Can you explain the concept of AI FOMO and its potential impact on security strategies?

AI fear of missing out (FOMO) is a new trend in the tech industry, whereby companies worry that competitors will get a leg up if they don’t incorporate generative AI into their product offerings quickly. In other words, they fear missing out on the AI wave and, therefore, rush into the adoption process.

By rushing solely to keep pace with competitors, teams sometimes cast aside procedures they might otherwise take their time with, like conducting a landscape analysis, educating teams on new vulnerabilities, or conducting proactive security testing. In this rush to adopt AI, organizations often don’t take the time and care to determine if they are truly ready for AI-based

technology adoption – an example question to ask might be, “Do we have the proper data classification and inventory in the case that we want the AI solution to leverage internal data?”

While every organization should adopt new technologies and scale, rushing through these practices can increase security gaps, posing long-term threats to the company and its clients. With security looped into the process, organizations can innovate with confidence.

Why is proactive security more important now than ever for business leaders?

The impact and rate of cyber attacks are increasing at a profound rate – according to Statista,  the global cost of cybercrime is expected to grow from $9.22 trillion in 2024 to $13.82 trillion by 2028. Amidst this bleak outlook, organizations and leaders need the confidence to innovate without fear of security attacks hampering their progress. The key to this is proactive security, which equips teams with more clarity, speed, and scale than ever before, especially as the threat landscape continues to grow and evolve.

Teams with a proactive security program have the time and resources to focus on the entire scope of an organization’s security posture, discovering, prioritizing, and remediating vulnerabilities before an attack occurs. So, while penetration testing does support identifying and remediating risk – and is still recommended – a proactive security framework helps keep teams protected the other 50 weeks in a year that a pentest isn’t being conducted leveraging technologies like attack surface management and breach and attack simulation.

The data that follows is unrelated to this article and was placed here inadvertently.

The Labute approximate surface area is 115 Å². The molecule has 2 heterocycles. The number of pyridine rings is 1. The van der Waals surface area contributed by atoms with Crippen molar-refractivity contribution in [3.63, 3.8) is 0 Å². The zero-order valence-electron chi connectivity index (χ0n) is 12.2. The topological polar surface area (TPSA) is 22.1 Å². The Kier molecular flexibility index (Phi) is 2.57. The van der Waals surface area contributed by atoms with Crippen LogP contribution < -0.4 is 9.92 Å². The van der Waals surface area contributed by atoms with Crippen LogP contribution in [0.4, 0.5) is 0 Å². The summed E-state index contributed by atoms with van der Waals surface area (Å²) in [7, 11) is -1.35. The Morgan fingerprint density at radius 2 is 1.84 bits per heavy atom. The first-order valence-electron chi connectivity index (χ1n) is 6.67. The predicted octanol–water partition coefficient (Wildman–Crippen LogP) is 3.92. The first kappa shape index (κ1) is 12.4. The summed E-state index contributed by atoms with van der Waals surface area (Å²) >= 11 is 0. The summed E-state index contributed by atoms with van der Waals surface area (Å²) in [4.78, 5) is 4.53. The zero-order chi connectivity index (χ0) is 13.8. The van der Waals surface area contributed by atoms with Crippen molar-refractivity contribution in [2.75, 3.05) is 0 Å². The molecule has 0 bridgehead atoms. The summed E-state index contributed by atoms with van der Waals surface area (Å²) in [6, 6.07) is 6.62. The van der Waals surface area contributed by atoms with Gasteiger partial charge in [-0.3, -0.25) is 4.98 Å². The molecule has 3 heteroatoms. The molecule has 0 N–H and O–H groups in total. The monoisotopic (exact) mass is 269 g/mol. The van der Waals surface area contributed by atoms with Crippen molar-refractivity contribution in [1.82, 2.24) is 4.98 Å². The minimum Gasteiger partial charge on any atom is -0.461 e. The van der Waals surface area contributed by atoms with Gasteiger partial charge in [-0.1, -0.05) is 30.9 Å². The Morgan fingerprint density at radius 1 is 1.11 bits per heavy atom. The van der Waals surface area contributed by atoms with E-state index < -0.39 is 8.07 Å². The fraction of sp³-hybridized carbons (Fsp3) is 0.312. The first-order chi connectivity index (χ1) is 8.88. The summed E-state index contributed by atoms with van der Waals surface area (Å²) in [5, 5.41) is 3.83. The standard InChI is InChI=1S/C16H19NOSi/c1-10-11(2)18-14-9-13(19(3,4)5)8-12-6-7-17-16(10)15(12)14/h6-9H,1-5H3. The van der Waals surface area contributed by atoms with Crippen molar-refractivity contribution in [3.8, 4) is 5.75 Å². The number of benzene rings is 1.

What are some of the biggest challenges in securing AI/ML models, and how can they be addressed?

AI is transforming how we work because it reduces the effort and costs of completing tasks. Still, we are only at the beginning of this technology’s potential and, therefore, are only aware of its current challenges. Some of the current challenges to securing AI/ML models include technical debt, insufficient resources and knowledge, and the pressure to implement AI quickly without the proper testing, all of which lead to security vulnerabilities. To address these concerns, teams should implement robust AI vulnerability training to bring a more holistic and proactive approach to safeguarding machine learning model implementations.

About the Author
Shauli Zacks
Published on: March 26, 2024

About the Author

Shauli Zacks is a tech enthusiast who has reviewed and compared hundreds of programs in multiple niches, including cybersecurity, office and productivity tools, and parental control apps. He enjoys researching and understanding what features are important to the people using these tools.